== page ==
Daylight v4.9
Release Date: 1 February 2008


dt_thor_tdtput - insert a TDT into a database

Generic Prototype

dt_thor_tdtput(dt_Handle, dt_Boolean) => dt_Integer

C Prototype

#include "dt_thor.h"

dt_Integer dt_thor_tdtput(dt_Handle tdt, dt_Boolean how)

FORTRAN Prototype

include ''

integer*4 dt_f_thor_tdtput(tdt, how)

integer*4 tdt
integer*4 how


Writes a TDT to its database.

The parameter 'how' controls what is to be done with existing data in the database. Its meaning depends on whether record locking is in effect for the database (see dt_settdtlocking(3)).

When no record locking is in effect, the parameter 'how' determines how new data and existing data are handled. It can take one of three values:


The TDT replaces the existing data in the database (no merging). If the timestamp in 'tdt' is older than the timestamp of the TDT it is replacing, then the write fails and the database is unchanged. If the timestamp in 'tdt' is the same as or newer than the one being replaced, and the write takes place.
The object 'tdt' is written to the database, overwriting existing data even if the existing data in the database is newer. This option should be used with caution.
The TDT in the database is retrieved, and its data are merged with data in the object 'tdt'. If the TDT contains other identifiers (subtrees) and these identifiers are found as separate (non-SMILES) TDTs in the database, they are "subsumed" by this TDT. That is, they are merged into this TDT and the separate TDTs are removed from the database. Finally, the contents of 'tdt' (which now is merged with existing data from the database) replace the existing TDT in the database.
The object 'tdt' is merged with existing data in the database as described for DX_THOR_MERGE above. The "transformations" described below are also applied. The TDT is NOT stored in the database. In other words, except for the actual timestamp dataitem, the TDT will be revised exactly as it would be if actually written, but no write operation takes place.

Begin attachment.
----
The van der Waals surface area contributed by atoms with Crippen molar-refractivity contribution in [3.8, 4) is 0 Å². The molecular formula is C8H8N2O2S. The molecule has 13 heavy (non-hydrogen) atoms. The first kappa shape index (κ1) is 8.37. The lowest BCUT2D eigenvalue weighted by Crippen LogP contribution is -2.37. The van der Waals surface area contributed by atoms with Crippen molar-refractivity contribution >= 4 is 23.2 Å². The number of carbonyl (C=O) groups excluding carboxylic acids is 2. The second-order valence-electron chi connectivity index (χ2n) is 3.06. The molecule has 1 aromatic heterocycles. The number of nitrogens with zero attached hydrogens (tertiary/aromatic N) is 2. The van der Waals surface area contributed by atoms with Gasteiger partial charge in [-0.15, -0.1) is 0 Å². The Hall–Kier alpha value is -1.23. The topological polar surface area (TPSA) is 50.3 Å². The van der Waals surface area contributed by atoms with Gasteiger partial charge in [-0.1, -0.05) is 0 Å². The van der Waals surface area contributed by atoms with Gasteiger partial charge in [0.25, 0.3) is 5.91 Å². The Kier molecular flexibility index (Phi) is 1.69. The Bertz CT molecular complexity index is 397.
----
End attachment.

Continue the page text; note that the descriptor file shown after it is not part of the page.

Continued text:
When record locking is in effect (see dt_thor_settdtlocking(3), dt_thor_tdtget(3)), the above four values for 'how' work as described above, but in addition they unlock the record if it was locked. If the record being written was not locked via dt_thor_tdtget(3), the write operation still succeeds unless another client has the record locked. In addition to the above four constants, five others are available when record locking is in effect:


Write the record to the database (as described for DX_THOR_WRITE, above), but keep the record locked for exclusive access. This has the effect of writing the record but not "committing" it -- the "rollback" operation below can restore the original record. Furthermore, the modifications to the record are only visible to the client that holds the lock; all other clients will see the original record until the changes are "committed" via an unlock operation. If the record was not locked to begin with, a lock is created.
Merge the record with existing data in the database (as described for DX_THOR_WRITE_MERGE, above), but keep the record locked for exclusive access. This operation may also have the effect of locking other "subsumed" records in the database as they are incorporated into the TDT being stored. As with DX_THOR_WRITE_KEEPLOCK, above, the record is not "committed", and modifications are only visible to the client that holds the lock. If the record was not locked to begin with, a lock is created.